Now that I no longer live anywhere near Pierce’s, the only way for me to get it is via mail order. And they do take orders. You can get their great bar-b-que by the pound, and you used to be able to buy packages of their squishy rolls, sent to you overnight. If only all the places I loved that I was no longer close to would ship me their food. The only downside is that you can’t get their coleslaw shipped too. Their coleslaw is too sweet on its own, but you need that sugar to cut the heat of the sauce they use. It’s not excessive, but it’s hot enough that it needs a little tempering. In fact, my husband may get Pierce’s for his birthday in a couple of months.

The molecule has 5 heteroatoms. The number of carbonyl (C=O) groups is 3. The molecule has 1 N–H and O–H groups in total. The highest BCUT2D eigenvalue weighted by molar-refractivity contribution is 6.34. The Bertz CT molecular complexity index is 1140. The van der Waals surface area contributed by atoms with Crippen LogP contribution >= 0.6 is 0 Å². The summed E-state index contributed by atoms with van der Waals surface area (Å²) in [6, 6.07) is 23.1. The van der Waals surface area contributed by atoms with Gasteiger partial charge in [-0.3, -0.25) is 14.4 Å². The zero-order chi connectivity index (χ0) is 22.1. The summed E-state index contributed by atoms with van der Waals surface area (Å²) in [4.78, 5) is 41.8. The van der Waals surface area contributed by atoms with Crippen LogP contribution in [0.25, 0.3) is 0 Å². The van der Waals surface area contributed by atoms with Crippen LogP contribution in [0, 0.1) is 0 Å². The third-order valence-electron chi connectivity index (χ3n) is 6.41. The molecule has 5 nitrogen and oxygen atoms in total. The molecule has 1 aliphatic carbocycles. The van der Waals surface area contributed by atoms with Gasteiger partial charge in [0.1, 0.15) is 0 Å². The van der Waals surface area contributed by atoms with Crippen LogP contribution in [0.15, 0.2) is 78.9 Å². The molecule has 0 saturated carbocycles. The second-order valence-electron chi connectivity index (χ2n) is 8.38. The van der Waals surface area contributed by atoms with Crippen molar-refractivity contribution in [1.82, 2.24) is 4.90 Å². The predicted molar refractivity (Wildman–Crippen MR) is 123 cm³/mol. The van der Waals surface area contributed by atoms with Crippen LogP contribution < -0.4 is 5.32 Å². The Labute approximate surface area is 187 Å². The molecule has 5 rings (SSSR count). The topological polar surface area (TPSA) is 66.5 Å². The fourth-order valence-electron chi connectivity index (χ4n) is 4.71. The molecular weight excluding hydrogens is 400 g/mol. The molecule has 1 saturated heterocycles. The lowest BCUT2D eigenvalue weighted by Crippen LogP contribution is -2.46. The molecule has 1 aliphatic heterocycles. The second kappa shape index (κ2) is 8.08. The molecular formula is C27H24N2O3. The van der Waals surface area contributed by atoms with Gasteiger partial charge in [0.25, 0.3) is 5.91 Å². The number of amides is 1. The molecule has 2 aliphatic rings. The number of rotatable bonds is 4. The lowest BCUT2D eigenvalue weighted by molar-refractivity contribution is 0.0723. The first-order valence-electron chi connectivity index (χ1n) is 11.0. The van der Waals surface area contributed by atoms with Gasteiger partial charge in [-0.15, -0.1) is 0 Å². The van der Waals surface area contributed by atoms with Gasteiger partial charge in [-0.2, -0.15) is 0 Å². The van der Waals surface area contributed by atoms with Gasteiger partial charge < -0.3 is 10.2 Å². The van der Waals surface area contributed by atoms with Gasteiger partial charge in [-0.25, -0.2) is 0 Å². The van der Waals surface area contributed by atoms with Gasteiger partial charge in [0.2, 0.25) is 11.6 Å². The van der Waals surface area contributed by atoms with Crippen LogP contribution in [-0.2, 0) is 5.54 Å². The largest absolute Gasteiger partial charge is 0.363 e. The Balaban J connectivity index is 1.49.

These days I also buy kind of strange food items as gifts. This past Christmas one of my uncles, who also happens to have a taste for oddball food products, almost got Steen’s Pure Cane Syrup as a present. He didn’t because the shipping to get it in time would have cost me too much (I didn’t think to get it for him until pretty late in the game), but he’ll probably get something like that next year. I found a book called “Food Finds” that breaks out by category all kinds of small producers of usual and unusual foods. Whatever kind of jam, beverage, cookie, bread, meat, or vegetable you’re looking for, someone somewhere makes it. You can get things like Nut Goodies shipped to your door (these are a marshmallow, caramel, chocolate and peanut candybar-ish thing sold in the South), you can buy Cherry Wine soda, Cajun flavored potato chips, and frozen grouse. Whatever you crave, it’s all there on the Internet. What a wonderful country this is.